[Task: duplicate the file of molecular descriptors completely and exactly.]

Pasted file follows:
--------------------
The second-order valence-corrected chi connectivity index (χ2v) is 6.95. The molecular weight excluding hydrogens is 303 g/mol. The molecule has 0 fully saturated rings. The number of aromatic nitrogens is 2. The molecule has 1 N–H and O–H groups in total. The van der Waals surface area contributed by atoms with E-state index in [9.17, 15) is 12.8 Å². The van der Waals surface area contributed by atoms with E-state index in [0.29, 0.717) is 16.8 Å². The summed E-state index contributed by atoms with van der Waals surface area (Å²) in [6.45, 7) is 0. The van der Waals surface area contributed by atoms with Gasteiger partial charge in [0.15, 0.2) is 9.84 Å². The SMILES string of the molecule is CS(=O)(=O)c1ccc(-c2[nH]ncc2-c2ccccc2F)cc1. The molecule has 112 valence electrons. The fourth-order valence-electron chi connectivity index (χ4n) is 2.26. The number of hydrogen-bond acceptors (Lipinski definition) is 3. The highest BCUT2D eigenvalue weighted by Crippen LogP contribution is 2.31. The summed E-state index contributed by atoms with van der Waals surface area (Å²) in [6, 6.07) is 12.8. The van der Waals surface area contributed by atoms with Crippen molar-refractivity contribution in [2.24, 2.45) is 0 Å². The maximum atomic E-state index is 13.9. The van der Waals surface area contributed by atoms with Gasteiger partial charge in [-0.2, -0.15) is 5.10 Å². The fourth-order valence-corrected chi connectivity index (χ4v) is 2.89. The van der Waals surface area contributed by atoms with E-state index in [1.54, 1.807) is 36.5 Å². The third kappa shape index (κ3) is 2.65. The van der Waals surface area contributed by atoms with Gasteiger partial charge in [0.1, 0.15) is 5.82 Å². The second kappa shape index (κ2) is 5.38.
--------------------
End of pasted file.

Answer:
The second-order valence-corrected chi connectivity index (χ2v) is 6.95. The molecular weight excluding hydrogens is 303 g/mol. The molecule has 0 fully saturated rings. The number of aromatic nitrogens is 2. The molecule has 1 N–H and O–H groups in total. The van der Waals surface area contributed by atoms with E-state index in [9.17, 15) is 12.8 Å². The van der Waals surface area contributed by atoms with E-state index in [0.29, 0.717) is 16.8 Å². The summed E-state index contributed by atoms with van der Waals surface area (Å²) in [6.45, 7) is 0. The van der Waals surface area contributed by atoms with Gasteiger partial charge in [0.15, 0.2) is 9.84 Å². The SMILES string of the molecule is CS(=O)(=O)c1ccc(-c2[nH]ncc2-c2ccccc2F)cc1. The molecule has 112 valence electrons. The fourth-order valence-electron chi connectivity index (χ4n) is 2.26. The number of hydrogen-bond acceptors (Lipinski definition) is 3. The highest BCUT2D eigenvalue weighted by Crippen LogP contribution is 2.31. The summed E-state index contributed by atoms with van der Waals surface area (Å²) in [6, 6.07) is 12.8. The van der Waals surface area contributed by atoms with Crippen molar-refractivity contribution in [2.24, 2.45) is 0 Å². The maximum atomic E-state index is 13.9. The van der Waals surface area contributed by atoms with Gasteiger partial charge in [-0.2, -0.15) is 5.10 Å². The fourth-order valence-corrected chi connectivity index (χ4v) is 2.89. The van der Waals surface area contributed by atoms with E-state index in [1.54, 1.807) is 36.5 Å². The third kappa shape index (κ3) is 2.65. The van der Waals surface area contributed by atoms with Gasteiger partial charge in [0.1, 0.15) is 5.82 Å². The second kappa shape index (κ2) is 5.38.